By this point in the afternoon, most of the V&B team and indeed most of Germany it felt like had made their way to televisions for the latest German group stage game in EURO 2016 – it was interesting to see how much more a family-focused event international football is compared to the UK. Literally every single person was watching it, so we had a little bit of down time to ourselves before reconvening for dinner at the castle with some of our V&B hosts. As someone who is relatively new to blogging it was a great opportunity to spend time with Lottie and Jen, talking about social media, working with brands and hearing more about the history of V&B.
Our second and final day saw an early start and another jam-packed schedule as we headed away from Mettlach to the actual factories where we could see first hand the products being made and this was so eye-popping. What became apparent over the two days is just how passionate people are about the brand and working for them – some of the ladies we saw carefully hand-painting a single stripe onto the handles of the Old Luxembourg cups had been working in the factories for between 30 and 40 years (and I thought that I’d been in my job for a long time after 13 years, I’ve got some way to go!) Clearly they enjoy their work and whilst much of it is of of course machine-made these days, the quality control and final finishing inspections are all done by hand.
Unfortunately we weren’t able to take photos inside the factories but our tour took in first of all the tableware factory followed by the sanitary one, in both cases we were taken through the entire production process step-by-step and saw the robots busy at work. In some cases, up to 300 units of a particular item would be produced/finished per shift which is just incredible to think of the output. The factories are in operation 24 hours a day, 7 days a week and the factory workers have two weeks off in summer and two weeks off in Christmas. A dedication and passion is most definitely required to maintain that level of worth ethic.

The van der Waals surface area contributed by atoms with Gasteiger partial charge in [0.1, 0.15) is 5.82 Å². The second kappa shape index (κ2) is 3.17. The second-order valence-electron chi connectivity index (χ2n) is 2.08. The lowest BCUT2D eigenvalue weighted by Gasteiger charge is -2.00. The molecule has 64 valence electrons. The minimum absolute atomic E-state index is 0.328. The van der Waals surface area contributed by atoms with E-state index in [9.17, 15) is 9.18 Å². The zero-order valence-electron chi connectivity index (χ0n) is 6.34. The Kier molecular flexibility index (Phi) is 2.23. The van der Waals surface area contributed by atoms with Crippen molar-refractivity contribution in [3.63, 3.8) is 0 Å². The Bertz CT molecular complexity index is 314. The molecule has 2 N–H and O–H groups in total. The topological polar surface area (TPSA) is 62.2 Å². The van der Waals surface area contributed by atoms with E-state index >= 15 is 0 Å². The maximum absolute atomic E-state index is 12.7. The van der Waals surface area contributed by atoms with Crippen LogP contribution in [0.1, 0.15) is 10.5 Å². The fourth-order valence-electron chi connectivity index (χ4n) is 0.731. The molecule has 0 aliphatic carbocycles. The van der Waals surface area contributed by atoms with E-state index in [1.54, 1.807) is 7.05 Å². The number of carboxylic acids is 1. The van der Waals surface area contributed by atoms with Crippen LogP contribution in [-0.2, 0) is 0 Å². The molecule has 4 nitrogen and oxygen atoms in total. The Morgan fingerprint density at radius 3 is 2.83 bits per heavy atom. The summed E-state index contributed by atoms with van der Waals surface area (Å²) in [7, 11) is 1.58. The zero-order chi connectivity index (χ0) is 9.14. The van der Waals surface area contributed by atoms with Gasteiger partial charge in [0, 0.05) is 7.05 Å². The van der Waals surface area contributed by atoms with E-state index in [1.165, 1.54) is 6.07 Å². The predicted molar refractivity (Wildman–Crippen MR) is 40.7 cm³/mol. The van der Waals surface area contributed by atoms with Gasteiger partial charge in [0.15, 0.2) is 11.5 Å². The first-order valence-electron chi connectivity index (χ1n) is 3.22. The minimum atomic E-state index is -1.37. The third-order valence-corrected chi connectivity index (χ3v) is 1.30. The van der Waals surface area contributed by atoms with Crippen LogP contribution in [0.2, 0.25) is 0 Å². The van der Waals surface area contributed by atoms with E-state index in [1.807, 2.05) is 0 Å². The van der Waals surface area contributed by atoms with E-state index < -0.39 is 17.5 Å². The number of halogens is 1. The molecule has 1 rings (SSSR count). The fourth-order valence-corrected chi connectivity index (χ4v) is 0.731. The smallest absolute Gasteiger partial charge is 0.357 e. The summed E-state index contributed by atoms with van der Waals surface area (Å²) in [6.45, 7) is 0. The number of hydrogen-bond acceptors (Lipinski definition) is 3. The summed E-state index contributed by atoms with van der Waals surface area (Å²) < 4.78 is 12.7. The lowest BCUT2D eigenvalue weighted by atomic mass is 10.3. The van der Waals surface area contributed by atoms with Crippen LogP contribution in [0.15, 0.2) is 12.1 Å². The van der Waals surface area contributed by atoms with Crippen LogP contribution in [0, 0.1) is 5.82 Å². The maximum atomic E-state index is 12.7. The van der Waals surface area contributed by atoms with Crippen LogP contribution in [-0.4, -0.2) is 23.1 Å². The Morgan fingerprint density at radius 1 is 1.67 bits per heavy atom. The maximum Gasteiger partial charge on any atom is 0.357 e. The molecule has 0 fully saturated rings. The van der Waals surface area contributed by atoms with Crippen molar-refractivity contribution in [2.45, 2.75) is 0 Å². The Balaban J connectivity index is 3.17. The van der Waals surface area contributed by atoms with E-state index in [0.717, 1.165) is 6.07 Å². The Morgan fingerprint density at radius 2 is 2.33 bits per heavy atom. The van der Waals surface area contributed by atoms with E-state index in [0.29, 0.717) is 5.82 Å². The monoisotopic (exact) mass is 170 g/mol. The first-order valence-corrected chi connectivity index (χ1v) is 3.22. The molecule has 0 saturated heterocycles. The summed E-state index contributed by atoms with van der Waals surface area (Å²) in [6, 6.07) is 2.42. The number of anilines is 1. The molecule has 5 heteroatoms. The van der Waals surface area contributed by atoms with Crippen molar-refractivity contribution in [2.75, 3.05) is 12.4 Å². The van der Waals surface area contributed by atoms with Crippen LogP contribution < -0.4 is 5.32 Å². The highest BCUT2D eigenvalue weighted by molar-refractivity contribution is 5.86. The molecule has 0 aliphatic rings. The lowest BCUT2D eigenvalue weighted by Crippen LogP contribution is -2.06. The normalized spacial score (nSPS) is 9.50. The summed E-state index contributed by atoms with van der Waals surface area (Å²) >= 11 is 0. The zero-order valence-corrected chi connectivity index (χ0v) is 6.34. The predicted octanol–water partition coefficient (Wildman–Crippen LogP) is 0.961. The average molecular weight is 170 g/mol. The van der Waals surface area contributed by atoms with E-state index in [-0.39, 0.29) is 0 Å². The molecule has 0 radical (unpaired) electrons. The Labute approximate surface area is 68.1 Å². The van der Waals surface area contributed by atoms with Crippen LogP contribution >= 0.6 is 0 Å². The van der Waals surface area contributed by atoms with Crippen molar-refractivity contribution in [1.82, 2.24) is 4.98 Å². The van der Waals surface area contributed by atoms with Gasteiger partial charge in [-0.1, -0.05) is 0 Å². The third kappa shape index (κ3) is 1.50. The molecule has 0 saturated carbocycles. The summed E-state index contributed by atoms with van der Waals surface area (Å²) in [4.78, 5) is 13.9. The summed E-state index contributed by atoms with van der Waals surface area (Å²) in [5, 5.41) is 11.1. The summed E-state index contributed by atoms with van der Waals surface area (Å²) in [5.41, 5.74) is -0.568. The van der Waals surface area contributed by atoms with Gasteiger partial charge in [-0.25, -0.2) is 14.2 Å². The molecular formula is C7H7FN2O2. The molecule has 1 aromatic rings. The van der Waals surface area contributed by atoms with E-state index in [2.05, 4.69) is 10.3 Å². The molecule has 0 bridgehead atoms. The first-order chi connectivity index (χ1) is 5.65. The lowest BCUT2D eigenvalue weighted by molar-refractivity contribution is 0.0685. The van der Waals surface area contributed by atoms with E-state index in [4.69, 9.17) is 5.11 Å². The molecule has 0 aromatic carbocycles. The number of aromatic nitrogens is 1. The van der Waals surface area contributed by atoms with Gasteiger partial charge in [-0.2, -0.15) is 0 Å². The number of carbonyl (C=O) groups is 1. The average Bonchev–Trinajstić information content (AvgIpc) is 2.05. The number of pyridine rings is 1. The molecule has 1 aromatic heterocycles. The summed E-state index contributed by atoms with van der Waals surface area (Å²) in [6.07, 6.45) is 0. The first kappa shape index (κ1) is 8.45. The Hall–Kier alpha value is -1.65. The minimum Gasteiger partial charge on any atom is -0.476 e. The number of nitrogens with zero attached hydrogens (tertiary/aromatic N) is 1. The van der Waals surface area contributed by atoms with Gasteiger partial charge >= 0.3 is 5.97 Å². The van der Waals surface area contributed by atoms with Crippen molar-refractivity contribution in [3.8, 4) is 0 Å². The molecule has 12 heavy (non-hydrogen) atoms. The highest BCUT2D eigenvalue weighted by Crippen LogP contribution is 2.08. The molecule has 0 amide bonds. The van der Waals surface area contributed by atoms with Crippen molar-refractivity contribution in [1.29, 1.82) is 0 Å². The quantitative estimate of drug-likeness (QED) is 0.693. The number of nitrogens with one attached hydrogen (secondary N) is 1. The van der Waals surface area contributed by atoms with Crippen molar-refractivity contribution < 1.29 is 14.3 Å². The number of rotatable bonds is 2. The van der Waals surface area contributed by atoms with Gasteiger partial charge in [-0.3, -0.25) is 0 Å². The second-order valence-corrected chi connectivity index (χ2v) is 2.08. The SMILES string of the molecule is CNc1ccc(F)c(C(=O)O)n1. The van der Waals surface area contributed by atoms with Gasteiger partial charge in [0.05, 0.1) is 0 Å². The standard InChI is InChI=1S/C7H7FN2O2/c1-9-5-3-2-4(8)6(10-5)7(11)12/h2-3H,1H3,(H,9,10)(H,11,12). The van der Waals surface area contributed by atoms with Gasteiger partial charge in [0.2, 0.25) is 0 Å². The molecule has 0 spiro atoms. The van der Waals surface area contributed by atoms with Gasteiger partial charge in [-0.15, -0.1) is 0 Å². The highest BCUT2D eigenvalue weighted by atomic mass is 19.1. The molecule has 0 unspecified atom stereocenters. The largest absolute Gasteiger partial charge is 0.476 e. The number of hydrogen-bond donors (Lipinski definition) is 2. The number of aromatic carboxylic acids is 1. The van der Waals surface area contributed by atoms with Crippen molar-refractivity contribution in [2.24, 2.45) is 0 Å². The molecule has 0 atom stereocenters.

After the factory tour we headed onto Luxembourg where we met with the utterly charming blogger Anne of Anne’s Kitchen. From Luxembourg and living there now, she spent several years in the UK which is where she started her blog and still has a sincere passion for London life. She was bubbly, bright and inspiring and we sat down together for lunch at Rotondes, a quirky arts and cultural venue with outdoor dining space and incredible burgers courtesy of Betty Buvette. I tucked into a gluten-free falafel base topped with chicken burger and fried egg – so delicious but beyond filling.
Our last stop of our trip was another Villeroy & Boch events venue, this time Chateau de Septfontaines in Luxembourg where we were treated to afternoon tea in the most divine surroundings. From elegant entrance halls with a huge clock on the ceiling to the aptly named “Blue Room” I think we would all be in agreement that it would be nearly impossible to find a more perfect space to end our stunning trip. It felt almost too decadent to be reclining on the sofas, sipping tea and (in my case anyway) gazing at cake.
As I came away from Germany and in the days and weeks that have followed since, my overriding feeling is one of having my mind completely changed – I’d previously viewed Villeroy & Boch as being “not for me” simply because I saw them as so traditional and weighted with a sense of aristocracy. Now however I realise that they offer something for everyone, no matter your tastes or budget and it will be interesting to see how they continue to innovate in future.
Thank you so much to Villeroy & Boch for inviting me on this trip. All words, opinions and images are my own unless otherwise stated.
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How wonderful Lins! Loved reading all about the trip and seeing your fabulous photographs. I too thought of Villeroy and Boch as aristocratic and harking back to a past age, but their modern products and innovations that you have showcased have changed my mind too. And undersink drawer units for bathrooms – ideal! – why do we have cupboards, you can never get anything out from the back! Glad you had a wonderful trip (I am only very slightly jealous!)
Oh my goodness, that’s my dream trip. Gorgeous photographs!! We have a handful of Villeroy and Boch items in our home … one cup was actually a christening gift from around 30 years ago. Glad you had a brilliant time.
What a fantastic trip Lins! I’ve been to the outlet village there before and saw then just how much and what a range V&B produce. I really like a lot of their stuff.
Under sink drawers are big here, as are kitchen drawers rather than cupboards. They are so handy!
What a fantastic trip Lins. Lovely photos and such a fabulous brand. #homeetc
Amazing 🙂 What a stunning place and beautifully presented. Lovely photos and I am glad you had fun. Thanks for sharing – #HomeEtc xx
What an amazing trip, it looks like you managed to see a lot in a couple of days.
I also love the bathroom ideas, I didn’t know V&B also did bathroom stuff but some of those cabinets look gorgeous.